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SCO wants Linux users to pay it for licenses, currently charging $699 for a single-processor Linux server. And it's backing up its demands with legal action: The Lindon, Utah-based company this week began suing users of the Linux operating system, starting withand .
SCO announced in August that a, but it wasn't until this week that SCO publicly .
The lawsuits, as well as other litigation, have sent shock waves around the computing industry, which has. Thus far at least, though, .
The SCOsource effort hasn't been terribly lucrative recently, bringing in $20,000 in revenue in its most recent quarter, compared with costs of $3.4 million in the quarter--due in part to lawsuits involving IBM, Novell, Red Hat, AutoZone and DaimlerChrysler. But SCO expects revenue from SCOsource to increase.
The company is eager to proclaim success with the licensing effort, Illuminata analyst Gordon Haff said. "What SCO wants to get chief information officers and the like thinking is exactly what you've heard from a couple of these people who have bought licenses," that they made a business decision not to risk a lawsuit.
Questar spokesman Chad Jones was one such person. "The rationale was that Linux is such a minor part of our operations and that our usage is so small and isolated, it made business sense to pay the license fee they were asking rather than risk potential litigation," Jones said. "This was purely a business decision to stay out of court."
But Jones said his company, in the oil and gas industry, didn't sign the agreement because it supported the legitimacy of SCO's claims. And it didn't pay much: Seven of the company's 100 servers run Linux, and Questar paid about $5,000, he said.
Terry Roberts, project manager for Leggett & Platt's information technology department, confirmed that the company "did license a small amount of systems," but declined to offer further details.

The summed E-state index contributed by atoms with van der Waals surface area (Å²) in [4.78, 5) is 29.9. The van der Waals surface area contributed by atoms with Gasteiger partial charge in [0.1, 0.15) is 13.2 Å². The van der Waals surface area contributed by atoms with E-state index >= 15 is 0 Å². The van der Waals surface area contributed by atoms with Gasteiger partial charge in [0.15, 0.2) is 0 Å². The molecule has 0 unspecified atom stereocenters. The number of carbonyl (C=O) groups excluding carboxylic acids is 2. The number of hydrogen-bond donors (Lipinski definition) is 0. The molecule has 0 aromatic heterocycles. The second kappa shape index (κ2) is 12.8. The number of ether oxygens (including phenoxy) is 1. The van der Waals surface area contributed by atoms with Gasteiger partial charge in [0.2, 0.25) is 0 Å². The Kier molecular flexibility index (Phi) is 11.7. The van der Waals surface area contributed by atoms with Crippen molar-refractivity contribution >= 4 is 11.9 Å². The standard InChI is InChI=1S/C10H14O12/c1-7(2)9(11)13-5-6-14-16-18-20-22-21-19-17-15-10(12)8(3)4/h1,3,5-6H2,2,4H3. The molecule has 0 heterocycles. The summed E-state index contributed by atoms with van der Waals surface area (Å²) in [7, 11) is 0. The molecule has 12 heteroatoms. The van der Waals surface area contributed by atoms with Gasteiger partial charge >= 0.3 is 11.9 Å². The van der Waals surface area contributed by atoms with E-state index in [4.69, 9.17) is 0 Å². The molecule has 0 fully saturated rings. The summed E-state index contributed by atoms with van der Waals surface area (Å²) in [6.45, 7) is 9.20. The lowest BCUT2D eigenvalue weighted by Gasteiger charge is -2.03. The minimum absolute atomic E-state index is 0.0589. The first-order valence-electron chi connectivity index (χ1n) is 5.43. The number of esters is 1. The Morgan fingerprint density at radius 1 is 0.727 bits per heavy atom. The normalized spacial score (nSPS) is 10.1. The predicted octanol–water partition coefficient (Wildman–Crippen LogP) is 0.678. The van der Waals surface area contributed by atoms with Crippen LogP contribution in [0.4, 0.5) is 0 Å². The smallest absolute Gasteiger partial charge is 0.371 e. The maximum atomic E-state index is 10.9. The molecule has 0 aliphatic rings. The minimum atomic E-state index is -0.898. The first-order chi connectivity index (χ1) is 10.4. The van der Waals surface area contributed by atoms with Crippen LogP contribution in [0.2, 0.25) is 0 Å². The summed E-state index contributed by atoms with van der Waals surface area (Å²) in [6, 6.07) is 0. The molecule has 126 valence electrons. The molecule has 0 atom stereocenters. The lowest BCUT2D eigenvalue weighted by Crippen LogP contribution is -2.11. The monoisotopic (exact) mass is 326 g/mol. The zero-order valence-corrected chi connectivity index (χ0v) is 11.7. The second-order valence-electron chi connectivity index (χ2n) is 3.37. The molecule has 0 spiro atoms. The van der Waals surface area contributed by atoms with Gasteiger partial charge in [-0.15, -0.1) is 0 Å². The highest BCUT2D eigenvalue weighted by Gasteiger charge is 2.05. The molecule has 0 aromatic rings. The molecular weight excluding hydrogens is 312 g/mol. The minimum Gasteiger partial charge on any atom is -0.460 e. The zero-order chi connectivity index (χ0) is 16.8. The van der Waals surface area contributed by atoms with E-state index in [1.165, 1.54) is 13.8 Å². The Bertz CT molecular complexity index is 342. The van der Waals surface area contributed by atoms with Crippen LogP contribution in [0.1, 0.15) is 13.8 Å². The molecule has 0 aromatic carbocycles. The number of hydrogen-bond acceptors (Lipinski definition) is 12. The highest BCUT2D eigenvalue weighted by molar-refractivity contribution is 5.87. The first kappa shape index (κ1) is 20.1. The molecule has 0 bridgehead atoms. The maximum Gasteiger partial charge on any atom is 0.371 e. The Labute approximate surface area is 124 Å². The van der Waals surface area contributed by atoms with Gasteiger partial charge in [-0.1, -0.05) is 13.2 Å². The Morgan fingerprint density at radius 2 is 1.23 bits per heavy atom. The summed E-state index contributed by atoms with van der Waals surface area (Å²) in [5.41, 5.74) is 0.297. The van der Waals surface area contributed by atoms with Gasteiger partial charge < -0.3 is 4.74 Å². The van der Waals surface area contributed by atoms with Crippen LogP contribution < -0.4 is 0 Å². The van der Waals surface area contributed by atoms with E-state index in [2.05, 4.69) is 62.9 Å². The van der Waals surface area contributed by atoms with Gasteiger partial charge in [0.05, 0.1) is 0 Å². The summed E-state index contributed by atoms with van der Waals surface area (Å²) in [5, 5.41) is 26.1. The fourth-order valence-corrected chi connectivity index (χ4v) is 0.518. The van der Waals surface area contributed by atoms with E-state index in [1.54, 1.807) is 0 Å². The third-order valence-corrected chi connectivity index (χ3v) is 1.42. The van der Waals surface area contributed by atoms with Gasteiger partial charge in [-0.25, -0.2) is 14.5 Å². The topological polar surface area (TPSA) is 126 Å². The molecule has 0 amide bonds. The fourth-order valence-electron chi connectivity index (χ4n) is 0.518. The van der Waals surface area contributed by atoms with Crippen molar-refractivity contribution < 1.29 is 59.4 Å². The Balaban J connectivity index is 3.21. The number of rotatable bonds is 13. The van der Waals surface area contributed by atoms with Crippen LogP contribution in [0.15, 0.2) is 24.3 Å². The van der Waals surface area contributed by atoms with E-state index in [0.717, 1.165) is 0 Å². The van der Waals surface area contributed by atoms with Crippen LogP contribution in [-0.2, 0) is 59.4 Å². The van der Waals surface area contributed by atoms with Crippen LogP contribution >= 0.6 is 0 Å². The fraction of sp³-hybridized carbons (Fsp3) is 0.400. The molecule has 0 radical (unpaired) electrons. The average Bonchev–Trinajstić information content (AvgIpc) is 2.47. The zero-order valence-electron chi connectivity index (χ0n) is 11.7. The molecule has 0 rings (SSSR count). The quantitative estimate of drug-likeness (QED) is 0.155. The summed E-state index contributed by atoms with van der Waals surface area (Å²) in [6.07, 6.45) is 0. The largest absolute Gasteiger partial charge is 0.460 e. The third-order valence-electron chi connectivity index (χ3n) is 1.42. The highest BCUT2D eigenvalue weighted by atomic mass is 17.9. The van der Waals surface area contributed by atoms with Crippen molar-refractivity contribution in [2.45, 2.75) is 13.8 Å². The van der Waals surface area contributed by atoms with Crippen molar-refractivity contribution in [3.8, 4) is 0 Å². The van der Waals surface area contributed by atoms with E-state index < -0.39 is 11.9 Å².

Computer Associates, which has begun making its management software available on Linux, acknowledged it had the license, but took pains to distance itself from SCO's methods.
"CA disagrees with SCO's tactics, which are intended to intimidate and threaten customers. CA's license for Linux technology is part of a larger settlement with the Canopy Group. It has nothing to do with SCO's strategy of intimidation," said a statement from Sam Greenblatt, senior vice president and chief architect of CA's Linux Technology Group.
Greenblatt has been an outspoken Linux fan. "The whole world is going to unite around a single operating system, and it's going to be Linux," he said in a keynote address at the LinuxWorld Conference and Expo in January.
The settlement that gave CA the Linux rights took place in August, CA spokeswoman Michelle Healy said. In that settlement, CA agreed to pay $40 million to Canopy and Center 7, a company in which Canopy holds a majority ownership, according to a SCO filing with the Securities and Exchange Commission. Center 7 sued CA in April 2001, alleging a breach of contract of a software license agreement, CA said in a filing with the SEC.
SCO spokesman Blake Stowell declined to comment on specifics of CA's intellectual property agreement with SCO that resulted from the settlement, but he said CA requested the license. "All I can say is that they requested licenses for their Linux servers and they obtained them and SCO received license fees for them," Stowell said Thursday.
In May, shortly before the settlement with CA, an attorney for Center 7,. In an earlier interview, Tibbits said Canopy Group directed SCO to hire in-house legal staff rather than relying on outside representation.
And in another tie between the two companies, SCO became in April 2003 a worldwide distributor of Center 7 management software called Volution, according to an SEC filing from SCO on April 30.
The Canopy Group is SCO's largest investor, holding 38.7 percent of SCO's stock, according to a Feb. 27 SEC filing from SCO.